The Full Wiki

Advertisements

More info on Siege of Bryan Station

Siege of Bryan Station: Wikis

Advertisements

Note: Many of our articles have direct quotes from sources you can cite, within the Wikipedia article! This article doesn't yet, but we're working on it! See more info or our list of citable articles.

Encyclopedia

Advertisements
(Redirected to Bryan Station article)

From Wikipedia, the free encyclopedia

Siege of Bryan Station
Part of the American Revolutionary War
Bryant's station.jpg
Illustration of the women of Bryan Station getting water while Native Americans watch, just before besieging the settlement. A famous story of the American Revolution in Kentucky, the women's bravery may be folklore.
Date August 15–17, 1782
Location Lexington, Kentucky
Result American Indian siege unsuccessful
Belligerents
Kentucky settlers American Indians and allies
Commanders
William Caldwell,
Alexander McKee,
Casualties and losses
5 killed
2 wounded

Bryan Station (also Bryan's Station, and often misspelled Bryant's Station) was an early fortified settlement in Lexington, Kentucky. It was located on present-day Bryan Station Road, about three miles (5 km) north of New Circle Road, on the southern bank of Elkhorn Creek near Briar Hill Road.

The settlement was established circa 1775-76 by brothers Morgan, James, William and Joseph Bryan from North Carolina. The occupants of this parallelogram of some forty log cabins withstood several American Indian attacks. The most important occurred in August 1782 during the American Revolutionary War, when they were besieged by about 300 Shawnee Indians and British Canadians under Captain William Caldwell and Simon Girty. The attackers lifted the siege after Indian scouts reported that a force of Kentucky militia was on the way. The militiamen pursued Caldwell's force but were defeated three days later at the Battle of Blue Licks, about 60 miles (100 km) northeast.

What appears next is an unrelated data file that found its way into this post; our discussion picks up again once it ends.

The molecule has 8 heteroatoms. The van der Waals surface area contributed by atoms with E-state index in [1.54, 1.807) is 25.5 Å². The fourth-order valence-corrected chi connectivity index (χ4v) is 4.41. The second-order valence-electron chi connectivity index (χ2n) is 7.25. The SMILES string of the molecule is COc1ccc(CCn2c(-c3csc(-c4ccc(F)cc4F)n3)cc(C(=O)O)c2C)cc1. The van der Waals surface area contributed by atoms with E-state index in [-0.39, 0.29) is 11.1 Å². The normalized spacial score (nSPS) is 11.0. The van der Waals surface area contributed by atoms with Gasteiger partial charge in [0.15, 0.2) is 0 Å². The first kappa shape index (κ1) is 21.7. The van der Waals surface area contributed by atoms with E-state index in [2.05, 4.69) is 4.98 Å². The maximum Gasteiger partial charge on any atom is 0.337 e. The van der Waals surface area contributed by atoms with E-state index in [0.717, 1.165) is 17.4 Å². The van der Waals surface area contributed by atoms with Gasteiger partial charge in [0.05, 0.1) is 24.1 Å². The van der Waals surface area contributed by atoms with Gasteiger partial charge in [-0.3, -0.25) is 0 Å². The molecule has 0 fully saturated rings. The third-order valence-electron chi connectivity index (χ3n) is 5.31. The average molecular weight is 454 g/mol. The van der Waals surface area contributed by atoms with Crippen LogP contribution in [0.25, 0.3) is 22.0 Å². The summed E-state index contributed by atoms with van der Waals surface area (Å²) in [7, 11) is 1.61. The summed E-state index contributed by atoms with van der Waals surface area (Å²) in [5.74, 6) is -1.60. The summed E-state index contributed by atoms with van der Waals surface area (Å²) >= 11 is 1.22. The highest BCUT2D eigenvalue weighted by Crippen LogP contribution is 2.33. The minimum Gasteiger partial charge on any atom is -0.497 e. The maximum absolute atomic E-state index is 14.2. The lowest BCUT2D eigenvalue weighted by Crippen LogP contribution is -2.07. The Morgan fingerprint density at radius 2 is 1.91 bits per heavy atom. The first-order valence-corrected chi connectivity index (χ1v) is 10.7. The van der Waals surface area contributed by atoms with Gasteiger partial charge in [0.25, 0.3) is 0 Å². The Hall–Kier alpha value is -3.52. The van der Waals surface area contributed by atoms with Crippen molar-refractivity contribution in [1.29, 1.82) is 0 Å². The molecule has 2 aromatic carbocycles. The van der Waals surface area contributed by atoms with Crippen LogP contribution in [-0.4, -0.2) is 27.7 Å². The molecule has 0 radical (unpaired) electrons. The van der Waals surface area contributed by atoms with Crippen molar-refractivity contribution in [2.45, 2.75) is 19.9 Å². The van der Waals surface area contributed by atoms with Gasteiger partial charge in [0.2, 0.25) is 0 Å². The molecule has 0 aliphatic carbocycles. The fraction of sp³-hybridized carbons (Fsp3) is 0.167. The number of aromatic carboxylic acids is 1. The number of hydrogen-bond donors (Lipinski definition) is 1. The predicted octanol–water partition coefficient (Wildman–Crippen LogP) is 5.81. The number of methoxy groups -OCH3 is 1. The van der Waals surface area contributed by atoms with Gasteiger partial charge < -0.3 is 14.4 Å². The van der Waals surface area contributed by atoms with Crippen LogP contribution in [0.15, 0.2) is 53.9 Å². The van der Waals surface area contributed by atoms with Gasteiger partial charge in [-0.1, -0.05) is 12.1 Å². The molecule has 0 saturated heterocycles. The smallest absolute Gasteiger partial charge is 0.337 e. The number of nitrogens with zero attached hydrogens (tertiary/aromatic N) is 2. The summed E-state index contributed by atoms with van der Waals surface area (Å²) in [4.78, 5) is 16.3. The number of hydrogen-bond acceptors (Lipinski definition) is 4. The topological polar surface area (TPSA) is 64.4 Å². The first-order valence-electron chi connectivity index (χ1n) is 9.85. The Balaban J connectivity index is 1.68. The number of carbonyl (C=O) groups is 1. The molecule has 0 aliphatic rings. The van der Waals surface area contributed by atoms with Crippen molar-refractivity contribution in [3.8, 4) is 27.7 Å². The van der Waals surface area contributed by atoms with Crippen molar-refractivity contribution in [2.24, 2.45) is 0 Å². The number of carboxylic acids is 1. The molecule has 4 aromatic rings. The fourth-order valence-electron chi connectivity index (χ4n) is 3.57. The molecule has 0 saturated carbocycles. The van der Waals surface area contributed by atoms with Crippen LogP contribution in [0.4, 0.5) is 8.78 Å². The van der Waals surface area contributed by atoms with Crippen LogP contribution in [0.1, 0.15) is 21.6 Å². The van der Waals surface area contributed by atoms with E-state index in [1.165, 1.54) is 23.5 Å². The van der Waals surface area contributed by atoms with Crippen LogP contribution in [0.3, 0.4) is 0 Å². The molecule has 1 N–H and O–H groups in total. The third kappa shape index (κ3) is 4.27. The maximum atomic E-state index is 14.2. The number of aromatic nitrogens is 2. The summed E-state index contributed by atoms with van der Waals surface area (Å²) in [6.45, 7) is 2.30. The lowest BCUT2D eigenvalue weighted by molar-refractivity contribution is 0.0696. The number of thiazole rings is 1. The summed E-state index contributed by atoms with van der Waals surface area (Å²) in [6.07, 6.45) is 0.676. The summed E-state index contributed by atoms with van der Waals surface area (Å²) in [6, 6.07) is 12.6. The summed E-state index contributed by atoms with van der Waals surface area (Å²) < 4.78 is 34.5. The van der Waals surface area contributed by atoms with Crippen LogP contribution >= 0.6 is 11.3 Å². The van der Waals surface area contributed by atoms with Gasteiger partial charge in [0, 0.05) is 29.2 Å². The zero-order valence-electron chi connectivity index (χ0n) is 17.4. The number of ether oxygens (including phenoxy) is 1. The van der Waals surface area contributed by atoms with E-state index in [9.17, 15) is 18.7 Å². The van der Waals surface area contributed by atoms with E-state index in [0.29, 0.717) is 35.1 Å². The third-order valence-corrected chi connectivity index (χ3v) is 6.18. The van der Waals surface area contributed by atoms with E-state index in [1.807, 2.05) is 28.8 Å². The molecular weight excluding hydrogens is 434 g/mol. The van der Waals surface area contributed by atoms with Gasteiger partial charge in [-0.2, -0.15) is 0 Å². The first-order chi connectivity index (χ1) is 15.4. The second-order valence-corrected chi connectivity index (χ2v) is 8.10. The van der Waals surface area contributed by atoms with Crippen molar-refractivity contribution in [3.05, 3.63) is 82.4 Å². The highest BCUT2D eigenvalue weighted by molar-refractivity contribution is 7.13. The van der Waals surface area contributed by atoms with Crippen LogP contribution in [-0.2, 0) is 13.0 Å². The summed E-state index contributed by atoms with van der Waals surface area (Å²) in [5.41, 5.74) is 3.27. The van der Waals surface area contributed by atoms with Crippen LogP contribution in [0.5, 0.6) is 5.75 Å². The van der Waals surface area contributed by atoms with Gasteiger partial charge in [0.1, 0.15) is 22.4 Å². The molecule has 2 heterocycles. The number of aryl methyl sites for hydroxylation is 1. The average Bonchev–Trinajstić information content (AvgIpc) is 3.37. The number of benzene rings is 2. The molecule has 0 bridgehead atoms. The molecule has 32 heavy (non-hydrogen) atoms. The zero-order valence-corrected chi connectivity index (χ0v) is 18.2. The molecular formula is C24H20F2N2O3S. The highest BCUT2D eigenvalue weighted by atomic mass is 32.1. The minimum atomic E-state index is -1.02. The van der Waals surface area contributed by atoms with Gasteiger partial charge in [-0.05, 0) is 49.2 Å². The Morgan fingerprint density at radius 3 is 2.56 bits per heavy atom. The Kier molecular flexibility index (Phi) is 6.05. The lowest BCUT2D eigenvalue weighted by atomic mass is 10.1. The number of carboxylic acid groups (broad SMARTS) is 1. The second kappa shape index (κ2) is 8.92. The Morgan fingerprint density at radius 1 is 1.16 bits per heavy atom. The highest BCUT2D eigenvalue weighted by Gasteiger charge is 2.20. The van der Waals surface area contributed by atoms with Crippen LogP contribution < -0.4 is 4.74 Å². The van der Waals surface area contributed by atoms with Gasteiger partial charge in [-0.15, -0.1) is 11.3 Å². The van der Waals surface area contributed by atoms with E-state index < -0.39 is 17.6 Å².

The Lexington chapter of the Daughters of the American Revolution erected a monument in August 1896 to commemorate the importance of a nearby spring in helping preserve the fort from the attack by Indians and Canadians. The pioneer women, led by Mary "Polly" Hawkins Craig (wife of "Traveling Church" patriarch Toliver Craig, Sr.), fetched water from the spring to defend against the use of burning arrows by the attackers. If the fort had burned, the attackers could have reached the women and children sheltering there.

Located a couple of miles south of the fort's site, Bryan Station High School was named in its honor. The athletic teams compete under the name "Defenders".

References


Advertisements






Got something to say? Make a comment.
Your name
Your email address
Message